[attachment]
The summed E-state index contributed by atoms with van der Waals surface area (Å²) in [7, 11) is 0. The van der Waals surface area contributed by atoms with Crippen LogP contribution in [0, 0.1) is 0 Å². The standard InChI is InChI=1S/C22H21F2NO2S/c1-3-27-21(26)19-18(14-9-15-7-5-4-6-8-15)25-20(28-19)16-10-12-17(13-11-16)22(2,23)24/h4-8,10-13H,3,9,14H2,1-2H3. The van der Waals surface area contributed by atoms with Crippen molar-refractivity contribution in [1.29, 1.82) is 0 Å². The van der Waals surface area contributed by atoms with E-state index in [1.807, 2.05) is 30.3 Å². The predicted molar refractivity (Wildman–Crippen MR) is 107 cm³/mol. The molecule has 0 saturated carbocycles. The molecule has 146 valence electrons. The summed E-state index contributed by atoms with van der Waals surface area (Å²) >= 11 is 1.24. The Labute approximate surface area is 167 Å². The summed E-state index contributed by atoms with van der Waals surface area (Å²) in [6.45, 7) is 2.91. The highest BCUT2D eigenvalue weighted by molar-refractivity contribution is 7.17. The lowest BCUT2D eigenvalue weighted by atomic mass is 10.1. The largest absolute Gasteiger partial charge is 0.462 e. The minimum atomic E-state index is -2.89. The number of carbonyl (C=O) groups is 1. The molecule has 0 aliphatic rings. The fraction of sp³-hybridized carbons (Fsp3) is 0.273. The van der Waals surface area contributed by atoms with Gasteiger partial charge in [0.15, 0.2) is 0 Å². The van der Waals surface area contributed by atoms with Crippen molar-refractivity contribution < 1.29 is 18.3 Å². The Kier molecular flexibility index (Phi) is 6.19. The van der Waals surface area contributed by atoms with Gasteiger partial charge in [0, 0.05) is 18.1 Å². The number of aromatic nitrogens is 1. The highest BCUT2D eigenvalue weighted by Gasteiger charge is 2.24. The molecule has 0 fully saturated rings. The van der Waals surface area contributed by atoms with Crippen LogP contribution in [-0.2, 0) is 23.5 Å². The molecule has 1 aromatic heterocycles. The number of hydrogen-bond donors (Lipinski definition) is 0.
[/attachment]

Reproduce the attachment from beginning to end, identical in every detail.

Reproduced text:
The summed E-state index contributed by atoms with van der Waals surface area (Å²) in [7, 11) is 0. The van der Waals surface area contributed by atoms with Crippen LogP contribution in [0, 0.1) is 0 Å². The standard InChI is InChI=1S/C22H21F2NO2S/c1-3-27-21(26)19-18(14-9-15-7-5-4-6-8-15)25-20(28-19)16-10-12-17(13-11-16)22(2,23)24/h4-8,10-13H,3,9,14H2,1-2H3. The van der Waals surface area contributed by atoms with Crippen molar-refractivity contribution in [1.29, 1.82) is 0 Å². The van der Waals surface area contributed by atoms with E-state index in [1.807, 2.05) is 30.3 Å². The predicted molar refractivity (Wildman–Crippen MR) is 107 cm³/mol. The molecule has 0 saturated carbocycles. The molecule has 146 valence electrons. The summed E-state index contributed by atoms with van der Waals surface area (Å²) >= 11 is 1.24. The Labute approximate surface area is 167 Å². The summed E-state index contributed by atoms with van der Waals surface area (Å²) in [6.45, 7) is 2.91. The highest BCUT2D eigenvalue weighted by molar-refractivity contribution is 7.17. The lowest BCUT2D eigenvalue weighted by atomic mass is 10.1. The largest absolute Gasteiger partial charge is 0.462 e. The minimum atomic E-state index is -2.89. The number of carbonyl (C=O) groups is 1. The molecule has 0 aliphatic rings. The fraction of sp³-hybridized carbons (Fsp3) is 0.273. The van der Waals surface area contributed by atoms with Gasteiger partial charge in [0.15, 0.2) is 0 Å². The van der Waals surface area contributed by atoms with Crippen molar-refractivity contribution < 1.29 is 18.3 Å². The Kier molecular flexibility index (Phi) is 6.19. The van der Waals surface area contributed by atoms with Gasteiger partial charge in [0, 0.05) is 18.1 Å². The number of aromatic nitrogens is 1. The highest BCUT2D eigenvalue weighted by Gasteiger charge is 2.24. The molecule has 0 fully saturated rings. The van der Waals surface area contributed by atoms with Crippen LogP contribution in [-0.2, 0) is 23.5 Å². The molecule has 1 aromatic heterocycles. The number of hydrogen-bond donors (Lipinski definition) is 0.